David Dreman, arguably the best-known and most fastidious researcher for value investing, led his January column in Forbes magazine with this confession: "Last year was another poor one for the kind of value investing espoused in this column. While the S&P 500 climbed 16.9 percent to Nov 22… the 51 buy recommendations I made were up only 5.5 percent. As value wobbled, technology took off. The Nasdaq 100 index stocks… were up 66 percent." (In fact, the gap was larger--- both the S&P 500 and the Nasdaq 100 indices soared in December.)
Ed Walczak, portfolio manager for U.S. Value Fund, was so horror struck by 1999 that he gave his December memo a Gothic Haiku title: "Three Clouds Raining." Then he went on to say, "1999 will turn out to be my worst year ever as a fund manager in my 11 ½ years at Vontobel. Year-to-date, the U.S. Value Fund is down 16 percent while the S&P 500 has risen about 16 percent." (In fact, things got still worse by year end: his fund lost 0.77 percent in December while the S&P 500 Index soared 7.43 percent.)
Even the famous "Dogs of the Dow" value strategies failed dismally. According to Beating the Dow, a newsletter on using the strategy made popular by Motley Fool, the ten highest yield Dow stocks provided a total return of 2.7 percent while the more concentrated Dow 5 Strategy (Dow stocks with the highest yields and the lowest prices) lost 5.2 percent. All while the Dow Jones Industrial Average was providing a total return of 20.0 percent.
This is not a special collection of value investing miseries. Averaging all the value and growth funds that invest in large company stocks, I found a massive performance gap. While the average large company growth fund returned 38.63 percent last year, its value counterpart had a return of only 6.59 percent. Even the three-year gap is terrifying: growth 31.38 percent a year compared to 14.73 percent for value. With a gap like that, $10,000 invested in the average growth fund grew to $22,677 while the same investment in value grew to "only" $15,102.
The Incredible Value/Growth Gap
|Measure||1999||3 year annualized return||5 year annualized return||10 year annualized return||15 year annualized return|
|Large Growth Funds||38.63||31.38||28.47||18.63||18.07|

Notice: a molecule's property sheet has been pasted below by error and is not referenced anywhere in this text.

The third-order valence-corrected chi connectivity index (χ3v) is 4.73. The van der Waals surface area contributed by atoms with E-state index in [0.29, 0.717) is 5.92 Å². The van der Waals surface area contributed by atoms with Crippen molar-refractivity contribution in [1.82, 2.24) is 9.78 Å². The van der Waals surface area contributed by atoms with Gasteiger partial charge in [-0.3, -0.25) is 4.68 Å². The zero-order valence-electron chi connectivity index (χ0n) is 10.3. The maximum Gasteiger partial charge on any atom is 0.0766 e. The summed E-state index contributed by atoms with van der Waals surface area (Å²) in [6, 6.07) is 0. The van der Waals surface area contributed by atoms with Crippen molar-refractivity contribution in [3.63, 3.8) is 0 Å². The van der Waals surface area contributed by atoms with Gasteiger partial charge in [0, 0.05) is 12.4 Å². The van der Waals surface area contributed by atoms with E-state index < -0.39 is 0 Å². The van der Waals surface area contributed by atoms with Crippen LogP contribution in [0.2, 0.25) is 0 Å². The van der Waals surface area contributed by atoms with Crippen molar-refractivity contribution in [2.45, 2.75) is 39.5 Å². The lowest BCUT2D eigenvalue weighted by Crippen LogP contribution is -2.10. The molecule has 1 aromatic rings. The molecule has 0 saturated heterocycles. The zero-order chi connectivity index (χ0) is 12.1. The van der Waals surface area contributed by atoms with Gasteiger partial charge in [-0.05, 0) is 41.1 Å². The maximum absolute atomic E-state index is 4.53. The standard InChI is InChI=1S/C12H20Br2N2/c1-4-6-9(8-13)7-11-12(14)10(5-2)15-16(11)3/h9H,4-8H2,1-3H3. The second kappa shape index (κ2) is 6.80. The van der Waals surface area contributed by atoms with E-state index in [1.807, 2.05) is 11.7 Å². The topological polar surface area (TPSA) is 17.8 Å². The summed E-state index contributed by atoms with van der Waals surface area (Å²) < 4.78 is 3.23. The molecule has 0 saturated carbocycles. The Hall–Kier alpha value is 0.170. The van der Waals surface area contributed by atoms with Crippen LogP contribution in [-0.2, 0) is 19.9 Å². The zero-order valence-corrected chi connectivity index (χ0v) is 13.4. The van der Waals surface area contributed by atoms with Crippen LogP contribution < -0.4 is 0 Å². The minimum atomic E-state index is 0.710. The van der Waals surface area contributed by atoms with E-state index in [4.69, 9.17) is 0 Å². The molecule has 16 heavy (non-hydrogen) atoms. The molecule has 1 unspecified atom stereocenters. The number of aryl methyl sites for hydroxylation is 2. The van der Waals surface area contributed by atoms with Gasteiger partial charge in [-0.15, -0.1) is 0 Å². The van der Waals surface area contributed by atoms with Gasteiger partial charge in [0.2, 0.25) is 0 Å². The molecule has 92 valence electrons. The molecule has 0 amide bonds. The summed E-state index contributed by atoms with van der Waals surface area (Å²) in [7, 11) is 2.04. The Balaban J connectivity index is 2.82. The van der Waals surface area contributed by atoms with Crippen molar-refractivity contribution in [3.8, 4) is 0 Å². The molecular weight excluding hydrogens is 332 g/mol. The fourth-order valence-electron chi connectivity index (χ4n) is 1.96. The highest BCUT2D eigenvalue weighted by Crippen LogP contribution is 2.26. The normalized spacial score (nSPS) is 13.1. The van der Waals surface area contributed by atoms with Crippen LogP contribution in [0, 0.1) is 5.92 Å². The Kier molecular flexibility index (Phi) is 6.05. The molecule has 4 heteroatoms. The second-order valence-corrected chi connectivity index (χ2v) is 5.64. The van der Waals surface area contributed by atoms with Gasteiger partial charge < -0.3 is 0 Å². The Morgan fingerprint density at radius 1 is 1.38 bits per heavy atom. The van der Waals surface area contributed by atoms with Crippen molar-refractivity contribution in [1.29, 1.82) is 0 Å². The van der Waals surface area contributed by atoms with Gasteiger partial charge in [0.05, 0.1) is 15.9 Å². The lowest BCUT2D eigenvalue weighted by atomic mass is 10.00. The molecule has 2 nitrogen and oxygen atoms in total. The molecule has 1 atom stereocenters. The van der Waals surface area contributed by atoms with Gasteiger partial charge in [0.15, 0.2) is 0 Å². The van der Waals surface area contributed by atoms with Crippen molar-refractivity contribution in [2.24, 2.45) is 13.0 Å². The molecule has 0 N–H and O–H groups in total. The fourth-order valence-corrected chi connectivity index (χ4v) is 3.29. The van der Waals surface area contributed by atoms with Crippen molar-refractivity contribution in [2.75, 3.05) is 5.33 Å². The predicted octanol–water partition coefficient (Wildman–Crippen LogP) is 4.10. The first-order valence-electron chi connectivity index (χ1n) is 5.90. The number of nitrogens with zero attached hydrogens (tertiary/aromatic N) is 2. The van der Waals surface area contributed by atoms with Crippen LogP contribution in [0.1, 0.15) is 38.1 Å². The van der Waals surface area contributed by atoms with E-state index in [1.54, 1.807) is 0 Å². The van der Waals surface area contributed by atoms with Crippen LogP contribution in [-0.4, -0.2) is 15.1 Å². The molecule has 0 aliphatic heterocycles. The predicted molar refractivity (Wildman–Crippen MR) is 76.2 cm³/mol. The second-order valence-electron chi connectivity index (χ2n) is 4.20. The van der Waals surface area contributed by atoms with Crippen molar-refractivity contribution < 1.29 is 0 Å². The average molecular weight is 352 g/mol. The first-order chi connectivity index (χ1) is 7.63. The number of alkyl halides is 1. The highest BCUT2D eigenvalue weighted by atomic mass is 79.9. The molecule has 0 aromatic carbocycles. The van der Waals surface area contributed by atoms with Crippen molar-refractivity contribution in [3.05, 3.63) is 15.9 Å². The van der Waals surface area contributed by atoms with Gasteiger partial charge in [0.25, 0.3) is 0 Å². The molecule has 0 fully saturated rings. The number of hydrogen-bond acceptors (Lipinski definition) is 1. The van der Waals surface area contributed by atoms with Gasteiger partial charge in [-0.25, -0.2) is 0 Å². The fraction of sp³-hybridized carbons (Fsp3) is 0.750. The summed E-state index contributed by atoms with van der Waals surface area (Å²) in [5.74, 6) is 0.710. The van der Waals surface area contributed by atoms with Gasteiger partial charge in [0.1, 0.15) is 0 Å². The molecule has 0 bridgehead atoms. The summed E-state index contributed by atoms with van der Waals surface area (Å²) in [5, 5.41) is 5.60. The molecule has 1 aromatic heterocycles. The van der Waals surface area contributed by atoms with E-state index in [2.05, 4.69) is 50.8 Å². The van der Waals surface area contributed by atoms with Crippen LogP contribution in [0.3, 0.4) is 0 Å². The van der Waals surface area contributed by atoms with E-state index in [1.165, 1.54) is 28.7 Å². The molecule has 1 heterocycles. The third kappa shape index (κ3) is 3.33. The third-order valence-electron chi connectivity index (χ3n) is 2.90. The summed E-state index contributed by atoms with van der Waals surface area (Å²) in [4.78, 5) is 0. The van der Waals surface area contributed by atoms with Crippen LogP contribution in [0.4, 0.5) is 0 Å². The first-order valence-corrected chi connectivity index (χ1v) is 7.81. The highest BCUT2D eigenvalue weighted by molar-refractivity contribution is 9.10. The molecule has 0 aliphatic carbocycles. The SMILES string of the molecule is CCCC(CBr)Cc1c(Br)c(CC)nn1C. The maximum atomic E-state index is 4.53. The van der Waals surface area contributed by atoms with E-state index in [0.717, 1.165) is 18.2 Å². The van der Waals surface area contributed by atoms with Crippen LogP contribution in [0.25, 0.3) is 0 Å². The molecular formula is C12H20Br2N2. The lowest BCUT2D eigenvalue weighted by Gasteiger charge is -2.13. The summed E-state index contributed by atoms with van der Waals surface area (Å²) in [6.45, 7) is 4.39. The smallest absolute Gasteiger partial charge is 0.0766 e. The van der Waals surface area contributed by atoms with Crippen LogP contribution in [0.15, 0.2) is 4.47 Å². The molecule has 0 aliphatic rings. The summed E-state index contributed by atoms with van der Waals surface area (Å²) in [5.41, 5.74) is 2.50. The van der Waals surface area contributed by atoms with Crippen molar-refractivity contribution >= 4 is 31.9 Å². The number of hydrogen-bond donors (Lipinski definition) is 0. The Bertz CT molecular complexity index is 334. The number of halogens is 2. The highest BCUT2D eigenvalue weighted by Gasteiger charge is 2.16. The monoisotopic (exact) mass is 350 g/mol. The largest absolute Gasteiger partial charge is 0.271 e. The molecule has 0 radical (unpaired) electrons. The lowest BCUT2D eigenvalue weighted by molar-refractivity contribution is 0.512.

|Large Value Funds||6.59||14.73||19.31||13.95||15.10|
|Vanguard 500 Index||21.07||27.53||28.49||18.07||18.68|
Source: MorningstarDoes this mean value investing is dead?
Maybe, maybe not. While a great deal of research supports the idea of being a cheap and careful buyer, without better performance for value, soon, we'll probably watch most of the 600 large company value funds hemorrhage from net redemptions as investors bail out.
But should the money be moved to growth funds?
Enter the wise and patient Couch Potato Investor. While growth stock funds certainly had a lot of sizzle in 1999 and showed well over the last three years, take a look at their performance over longer periods compared to the Vanguard 500 Index fund--- the average growth fund only tied the index fund over the last 5 years, beat it by a tiny margin over the last 10 years, and trailed it by a tiny margin over the last 15 years. Basically, the long-term contest between the average growth fund and the index is a dead heat.
More important, there is the matter of odds. If you put all domestic equity funds--- growth, value, and in between--- in a big grab bag, close your eyes, and try to pick a top fund, the odds are stacked against doing better than the low cost, passive index. While 40 percent of all domestic stock funds did better than the Index in 1999, the best showing in years, only 21 percent did better over 3 years, 14 percent over 5 years, 22 percent over 10 years, and 17 percent over 15 years.
The message for you and me? Let the philosophers pursue their grail of growth or value. Over periods of time, we'll end up with more money through cosmic passivity… and we'll do it 4 times out of 5. That translates into a batting average of 800.